Starting your writing career: A few insider tips for internships

OK, college students, I’ll try not to sound like your mother, but the fact is I have a son in his twenties, so I may not be able to help myself. I want you to launch your writing career in the best way possible and I believe that at least one internship is the way to go. As a manager and editor at the local newspaper I have hired dozens of interns over the years and have turned away three times that many. So here are few ideas to help you avoid that application black hole that may translate into another summer babysitting and mowing lawns.


The résumé — your first writing assignment

This is your chance to sell yourself to a potential employer. If you have no authentic work experience, you can highlight other qualities that show your enthusiasm and suitability for the position. Perhaps you have kept a journal since you were 10? Taught Twitter to your family? Organized and edited all of the emails from your volunteer group? Scored an A+ on a sociology paper?

Don’t overlook your social media experience. Twitter, Facebook and Pinterest needs are often filled with eager interns. Without paid writing experience, you probably won’t land a job penning features, but you might be just right as an editorial assistant. Many a career has been launched answering phones and reader mail. With this experience, you will be perfectly positioned to step up for the next internship. Yes, you should pursue another internship. I’ve known aspiring writers who graduated with four or more internships and those guys are your competition for entry level jobs.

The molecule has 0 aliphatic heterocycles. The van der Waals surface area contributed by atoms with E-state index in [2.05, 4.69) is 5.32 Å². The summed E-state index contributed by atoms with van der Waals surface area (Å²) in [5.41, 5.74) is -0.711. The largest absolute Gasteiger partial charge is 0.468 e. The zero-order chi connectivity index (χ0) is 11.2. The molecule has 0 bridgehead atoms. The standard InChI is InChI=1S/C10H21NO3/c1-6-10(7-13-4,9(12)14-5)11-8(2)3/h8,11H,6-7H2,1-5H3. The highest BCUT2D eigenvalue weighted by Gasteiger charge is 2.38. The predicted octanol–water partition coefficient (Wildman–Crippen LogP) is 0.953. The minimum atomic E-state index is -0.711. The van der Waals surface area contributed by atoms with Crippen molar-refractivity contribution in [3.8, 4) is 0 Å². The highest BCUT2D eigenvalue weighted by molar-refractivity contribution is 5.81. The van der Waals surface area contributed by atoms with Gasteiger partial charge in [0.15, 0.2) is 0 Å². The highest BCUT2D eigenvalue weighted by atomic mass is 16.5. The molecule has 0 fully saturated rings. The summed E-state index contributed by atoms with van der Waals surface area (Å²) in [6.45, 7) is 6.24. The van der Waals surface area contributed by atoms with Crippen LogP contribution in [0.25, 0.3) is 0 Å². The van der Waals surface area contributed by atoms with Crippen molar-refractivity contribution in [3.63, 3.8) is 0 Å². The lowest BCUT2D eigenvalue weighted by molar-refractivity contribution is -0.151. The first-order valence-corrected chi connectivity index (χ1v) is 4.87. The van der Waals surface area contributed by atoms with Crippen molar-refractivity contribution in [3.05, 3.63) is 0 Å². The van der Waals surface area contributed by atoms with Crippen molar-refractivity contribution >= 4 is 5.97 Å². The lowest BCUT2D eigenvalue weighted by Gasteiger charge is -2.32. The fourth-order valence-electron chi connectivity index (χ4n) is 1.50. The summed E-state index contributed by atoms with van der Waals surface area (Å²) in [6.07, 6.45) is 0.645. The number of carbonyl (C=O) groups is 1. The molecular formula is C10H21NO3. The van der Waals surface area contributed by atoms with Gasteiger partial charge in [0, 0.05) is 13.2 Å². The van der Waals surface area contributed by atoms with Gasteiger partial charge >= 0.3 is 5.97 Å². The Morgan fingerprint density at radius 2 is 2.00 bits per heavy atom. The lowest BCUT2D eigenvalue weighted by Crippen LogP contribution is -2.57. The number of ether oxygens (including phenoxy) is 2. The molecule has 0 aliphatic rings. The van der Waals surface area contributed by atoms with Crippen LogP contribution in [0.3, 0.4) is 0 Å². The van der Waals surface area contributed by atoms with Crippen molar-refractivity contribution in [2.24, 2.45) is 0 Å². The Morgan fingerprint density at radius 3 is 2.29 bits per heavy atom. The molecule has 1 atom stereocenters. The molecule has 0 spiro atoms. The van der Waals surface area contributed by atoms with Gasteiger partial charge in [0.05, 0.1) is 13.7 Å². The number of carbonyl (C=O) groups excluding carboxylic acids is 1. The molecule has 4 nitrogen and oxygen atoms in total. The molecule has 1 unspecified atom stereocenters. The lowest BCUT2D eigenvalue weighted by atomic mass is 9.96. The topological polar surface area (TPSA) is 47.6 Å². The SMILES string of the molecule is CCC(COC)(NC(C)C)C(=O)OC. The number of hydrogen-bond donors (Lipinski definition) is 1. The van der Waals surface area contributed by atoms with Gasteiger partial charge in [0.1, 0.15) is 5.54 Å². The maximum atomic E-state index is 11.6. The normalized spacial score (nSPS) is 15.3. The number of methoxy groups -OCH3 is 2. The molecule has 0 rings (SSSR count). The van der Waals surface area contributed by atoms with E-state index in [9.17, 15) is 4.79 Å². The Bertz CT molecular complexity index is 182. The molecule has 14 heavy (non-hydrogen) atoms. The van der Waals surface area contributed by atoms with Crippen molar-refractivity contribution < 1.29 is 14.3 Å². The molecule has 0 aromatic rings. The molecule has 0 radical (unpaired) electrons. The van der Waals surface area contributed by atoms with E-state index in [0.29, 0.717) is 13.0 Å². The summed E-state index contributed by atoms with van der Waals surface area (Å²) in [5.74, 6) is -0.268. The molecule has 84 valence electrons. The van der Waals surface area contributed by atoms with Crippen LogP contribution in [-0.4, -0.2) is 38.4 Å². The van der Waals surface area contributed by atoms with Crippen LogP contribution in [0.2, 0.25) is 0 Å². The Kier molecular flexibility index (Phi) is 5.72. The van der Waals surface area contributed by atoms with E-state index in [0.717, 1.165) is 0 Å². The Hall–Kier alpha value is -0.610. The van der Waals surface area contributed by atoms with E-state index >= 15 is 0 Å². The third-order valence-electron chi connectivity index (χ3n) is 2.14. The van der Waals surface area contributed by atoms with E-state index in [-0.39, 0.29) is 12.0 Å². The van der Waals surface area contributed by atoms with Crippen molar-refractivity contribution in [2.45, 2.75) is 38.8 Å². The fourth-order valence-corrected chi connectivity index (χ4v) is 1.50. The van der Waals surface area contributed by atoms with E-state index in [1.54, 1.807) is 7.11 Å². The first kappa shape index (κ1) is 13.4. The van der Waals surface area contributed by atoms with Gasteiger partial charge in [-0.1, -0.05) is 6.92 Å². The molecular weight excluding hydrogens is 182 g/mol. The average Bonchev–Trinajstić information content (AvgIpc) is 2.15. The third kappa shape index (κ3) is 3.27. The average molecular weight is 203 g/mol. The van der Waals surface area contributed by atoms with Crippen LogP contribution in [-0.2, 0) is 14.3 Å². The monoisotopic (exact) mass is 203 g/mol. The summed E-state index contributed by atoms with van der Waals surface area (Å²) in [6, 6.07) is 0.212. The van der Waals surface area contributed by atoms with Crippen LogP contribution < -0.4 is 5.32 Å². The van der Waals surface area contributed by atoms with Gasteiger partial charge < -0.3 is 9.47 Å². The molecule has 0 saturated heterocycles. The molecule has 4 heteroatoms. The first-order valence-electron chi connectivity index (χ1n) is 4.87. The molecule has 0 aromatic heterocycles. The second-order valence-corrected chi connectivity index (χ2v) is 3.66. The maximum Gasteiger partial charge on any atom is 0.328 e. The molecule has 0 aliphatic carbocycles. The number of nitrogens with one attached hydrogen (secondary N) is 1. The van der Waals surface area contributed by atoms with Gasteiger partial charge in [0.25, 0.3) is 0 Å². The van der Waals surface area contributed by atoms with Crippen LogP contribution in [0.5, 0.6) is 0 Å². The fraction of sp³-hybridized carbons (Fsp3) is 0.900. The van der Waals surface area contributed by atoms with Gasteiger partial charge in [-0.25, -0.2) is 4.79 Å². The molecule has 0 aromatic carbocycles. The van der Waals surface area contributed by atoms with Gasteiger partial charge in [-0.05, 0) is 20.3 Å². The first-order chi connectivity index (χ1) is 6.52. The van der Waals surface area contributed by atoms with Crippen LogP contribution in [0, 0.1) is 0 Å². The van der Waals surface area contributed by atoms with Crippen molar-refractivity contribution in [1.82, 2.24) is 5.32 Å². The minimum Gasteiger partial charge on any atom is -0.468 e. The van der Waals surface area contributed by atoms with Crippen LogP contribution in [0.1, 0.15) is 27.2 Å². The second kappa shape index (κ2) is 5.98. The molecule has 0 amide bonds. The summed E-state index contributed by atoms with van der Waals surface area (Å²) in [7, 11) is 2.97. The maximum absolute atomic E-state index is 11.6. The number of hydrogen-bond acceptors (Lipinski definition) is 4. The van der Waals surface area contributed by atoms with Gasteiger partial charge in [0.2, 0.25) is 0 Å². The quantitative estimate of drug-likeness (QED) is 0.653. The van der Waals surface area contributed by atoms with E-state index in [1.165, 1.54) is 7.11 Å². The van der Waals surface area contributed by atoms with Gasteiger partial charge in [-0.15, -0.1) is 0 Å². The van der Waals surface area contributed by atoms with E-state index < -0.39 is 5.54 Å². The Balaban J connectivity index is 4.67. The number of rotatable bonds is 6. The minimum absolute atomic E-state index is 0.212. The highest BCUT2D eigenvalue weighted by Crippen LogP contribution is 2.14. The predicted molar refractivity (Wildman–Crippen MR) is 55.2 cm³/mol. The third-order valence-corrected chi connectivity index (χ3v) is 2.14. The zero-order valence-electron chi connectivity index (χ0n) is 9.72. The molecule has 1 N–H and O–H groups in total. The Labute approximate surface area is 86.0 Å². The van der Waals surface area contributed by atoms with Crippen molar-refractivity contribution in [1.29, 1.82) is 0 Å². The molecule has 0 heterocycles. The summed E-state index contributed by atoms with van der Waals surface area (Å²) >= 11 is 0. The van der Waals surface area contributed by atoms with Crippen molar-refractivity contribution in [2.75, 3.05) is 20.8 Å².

In addition to your one-page paper resume, you will want to provide links to your writing samples. Many people create a professional online portfolio. Keep it separate from your personal site. And remember, hiring managers know how to search for you on Google and Facebook.


What to do now that your resume is ready?

When should you start looking for an internship? Right away! I urge you to start applying for internships in your freshman year at college. There are plenty of internship resources on college campuses. Do not turn up your nose at a non-paying/credit-only job. The experience will more than pay for itself when you move to the front of the line on the “real” job interview.

Now, for one of my pet peeves. Answer your phone and check your voicemail regularly! Few employers will make the effort to keep calling you. If you’re difficult to reach, another candidate can easily fill your spot. When I offer you the internship, make sure that you understand the time commitment and other expectations. You may need to work nights, weekends, holidays, or be on call. Welcome to the real world! Employers know you are a student and will negotiate a schedule. But they are not so understanding when you tell them on Wednesday that you are planning a four-day weekend. (Or if you call from the airport instead of showing up for your shift. Yes, this actually happened.)


Now what?